In 2005 California photographer Jerry Burchfield published “Primal Images, 100 Lumen Prints of Amazonia Flora.” In it are page after page of stunning, saturated prints. He collected plant specimens from the Amazon rainforest and contact printed them on to expired black and white photo papers on the deck of a small motor boat. He called the results Lumen Prints. Once I understood his process, and with the generous support of fellow experimenters, I was ready to try my own variations.
Everything appeared possible for this process: films, papers, color, black and white formats, intimate seedlings and whole branches. Plants that had formerly seemed to be nondescript scraggly weeds – a step removed from litter – suddenly became stunning objects to me. Placing organic materials directly onto large format color film, then placing them in the sun under glass – resulted in the melding of organic juices with often expired, unwanted film. The, after development of the film, I made traditional color enlargements onto color print paper and processed in it RA-4 chemistry.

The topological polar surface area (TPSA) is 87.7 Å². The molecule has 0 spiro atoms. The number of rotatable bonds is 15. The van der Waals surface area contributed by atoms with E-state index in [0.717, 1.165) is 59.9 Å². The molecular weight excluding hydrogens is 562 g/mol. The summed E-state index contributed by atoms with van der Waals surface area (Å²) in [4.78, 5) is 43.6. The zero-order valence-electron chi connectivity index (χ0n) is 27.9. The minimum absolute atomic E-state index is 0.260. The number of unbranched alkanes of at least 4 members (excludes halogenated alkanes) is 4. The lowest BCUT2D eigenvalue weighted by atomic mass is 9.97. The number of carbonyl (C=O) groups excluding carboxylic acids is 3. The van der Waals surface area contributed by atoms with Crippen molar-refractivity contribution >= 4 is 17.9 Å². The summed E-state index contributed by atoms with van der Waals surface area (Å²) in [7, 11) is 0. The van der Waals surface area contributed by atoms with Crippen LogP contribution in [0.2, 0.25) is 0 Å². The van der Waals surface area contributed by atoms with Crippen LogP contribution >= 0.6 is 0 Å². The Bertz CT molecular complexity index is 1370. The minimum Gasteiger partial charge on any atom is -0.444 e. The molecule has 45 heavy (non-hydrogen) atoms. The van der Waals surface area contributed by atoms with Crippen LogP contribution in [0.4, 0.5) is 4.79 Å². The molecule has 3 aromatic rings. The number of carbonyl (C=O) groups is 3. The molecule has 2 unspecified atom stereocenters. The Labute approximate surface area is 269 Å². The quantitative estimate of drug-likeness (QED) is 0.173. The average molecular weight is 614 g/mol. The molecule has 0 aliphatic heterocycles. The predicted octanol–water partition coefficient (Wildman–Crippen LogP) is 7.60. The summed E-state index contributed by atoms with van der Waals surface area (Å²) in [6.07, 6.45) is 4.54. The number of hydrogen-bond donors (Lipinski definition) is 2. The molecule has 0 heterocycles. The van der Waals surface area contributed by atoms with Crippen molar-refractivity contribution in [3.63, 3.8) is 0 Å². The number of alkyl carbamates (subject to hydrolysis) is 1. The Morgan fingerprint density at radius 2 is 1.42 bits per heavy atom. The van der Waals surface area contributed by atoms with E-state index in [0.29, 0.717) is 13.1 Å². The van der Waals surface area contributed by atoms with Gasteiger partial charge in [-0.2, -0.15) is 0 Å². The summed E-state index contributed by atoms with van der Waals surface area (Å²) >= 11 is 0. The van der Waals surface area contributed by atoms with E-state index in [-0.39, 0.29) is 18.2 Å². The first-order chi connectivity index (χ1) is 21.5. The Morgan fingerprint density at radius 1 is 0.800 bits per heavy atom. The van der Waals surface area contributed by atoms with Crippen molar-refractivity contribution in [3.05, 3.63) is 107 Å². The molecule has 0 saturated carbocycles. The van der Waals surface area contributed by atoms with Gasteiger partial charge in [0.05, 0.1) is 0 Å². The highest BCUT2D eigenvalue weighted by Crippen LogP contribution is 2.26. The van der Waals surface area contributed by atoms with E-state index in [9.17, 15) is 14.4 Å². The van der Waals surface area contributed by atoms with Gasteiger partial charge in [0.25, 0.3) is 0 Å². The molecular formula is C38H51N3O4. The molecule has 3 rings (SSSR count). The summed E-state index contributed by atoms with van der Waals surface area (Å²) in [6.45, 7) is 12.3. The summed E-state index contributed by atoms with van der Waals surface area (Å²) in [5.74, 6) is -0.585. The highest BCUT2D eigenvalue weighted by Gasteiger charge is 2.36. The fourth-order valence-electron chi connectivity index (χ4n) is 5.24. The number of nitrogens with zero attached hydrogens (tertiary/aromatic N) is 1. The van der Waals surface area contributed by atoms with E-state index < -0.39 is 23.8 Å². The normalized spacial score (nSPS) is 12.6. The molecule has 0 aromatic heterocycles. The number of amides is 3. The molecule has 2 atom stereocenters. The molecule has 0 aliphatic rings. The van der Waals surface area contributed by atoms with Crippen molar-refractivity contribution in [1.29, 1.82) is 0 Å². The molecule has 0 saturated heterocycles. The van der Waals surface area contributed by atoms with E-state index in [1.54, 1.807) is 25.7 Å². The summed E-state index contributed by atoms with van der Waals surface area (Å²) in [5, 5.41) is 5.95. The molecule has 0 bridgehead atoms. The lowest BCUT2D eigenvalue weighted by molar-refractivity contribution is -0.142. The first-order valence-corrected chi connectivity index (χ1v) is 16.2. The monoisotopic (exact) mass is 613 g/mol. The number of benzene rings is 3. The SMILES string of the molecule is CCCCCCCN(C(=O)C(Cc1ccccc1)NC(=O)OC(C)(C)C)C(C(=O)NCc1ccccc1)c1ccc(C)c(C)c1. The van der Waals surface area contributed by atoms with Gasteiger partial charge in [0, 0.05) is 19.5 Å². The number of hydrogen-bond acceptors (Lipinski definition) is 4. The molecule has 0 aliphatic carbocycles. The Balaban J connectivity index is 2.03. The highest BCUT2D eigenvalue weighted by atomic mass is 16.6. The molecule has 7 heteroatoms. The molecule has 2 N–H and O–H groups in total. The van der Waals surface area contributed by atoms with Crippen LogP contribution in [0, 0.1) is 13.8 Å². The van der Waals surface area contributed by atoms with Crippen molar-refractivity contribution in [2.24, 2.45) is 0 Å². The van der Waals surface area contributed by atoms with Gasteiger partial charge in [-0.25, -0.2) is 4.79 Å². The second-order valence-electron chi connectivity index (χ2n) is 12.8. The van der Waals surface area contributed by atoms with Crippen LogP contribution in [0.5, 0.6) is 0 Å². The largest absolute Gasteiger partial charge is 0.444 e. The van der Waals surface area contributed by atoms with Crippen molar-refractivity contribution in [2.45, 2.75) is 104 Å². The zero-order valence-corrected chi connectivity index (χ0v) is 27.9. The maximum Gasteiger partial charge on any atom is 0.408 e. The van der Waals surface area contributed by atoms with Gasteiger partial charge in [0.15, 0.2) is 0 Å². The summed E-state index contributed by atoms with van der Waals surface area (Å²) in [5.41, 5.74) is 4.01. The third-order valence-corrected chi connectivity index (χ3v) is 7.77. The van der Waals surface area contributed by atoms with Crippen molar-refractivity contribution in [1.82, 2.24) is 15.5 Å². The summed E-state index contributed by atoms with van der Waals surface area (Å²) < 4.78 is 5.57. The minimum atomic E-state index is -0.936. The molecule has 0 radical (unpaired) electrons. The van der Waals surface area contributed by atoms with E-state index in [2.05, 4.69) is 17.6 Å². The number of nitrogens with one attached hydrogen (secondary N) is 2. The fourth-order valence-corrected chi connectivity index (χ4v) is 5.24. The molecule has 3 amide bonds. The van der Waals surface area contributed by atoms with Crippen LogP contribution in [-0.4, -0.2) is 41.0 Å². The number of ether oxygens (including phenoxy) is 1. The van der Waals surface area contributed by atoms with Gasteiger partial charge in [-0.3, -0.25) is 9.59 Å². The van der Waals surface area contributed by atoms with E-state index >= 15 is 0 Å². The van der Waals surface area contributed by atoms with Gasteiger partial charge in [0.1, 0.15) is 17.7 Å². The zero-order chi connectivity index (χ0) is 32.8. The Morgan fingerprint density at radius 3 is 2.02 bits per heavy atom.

Mr. Burchfields botanicals are a striking array of Amazonia, as exotic and compelling as the jungle around him. My subjects are the common findings from background cityscapes and local parks. For me, this project has underscored the simple yet profound truth that there is really nothing in nature that is not a microcosm for the entire universe once it is fully seen.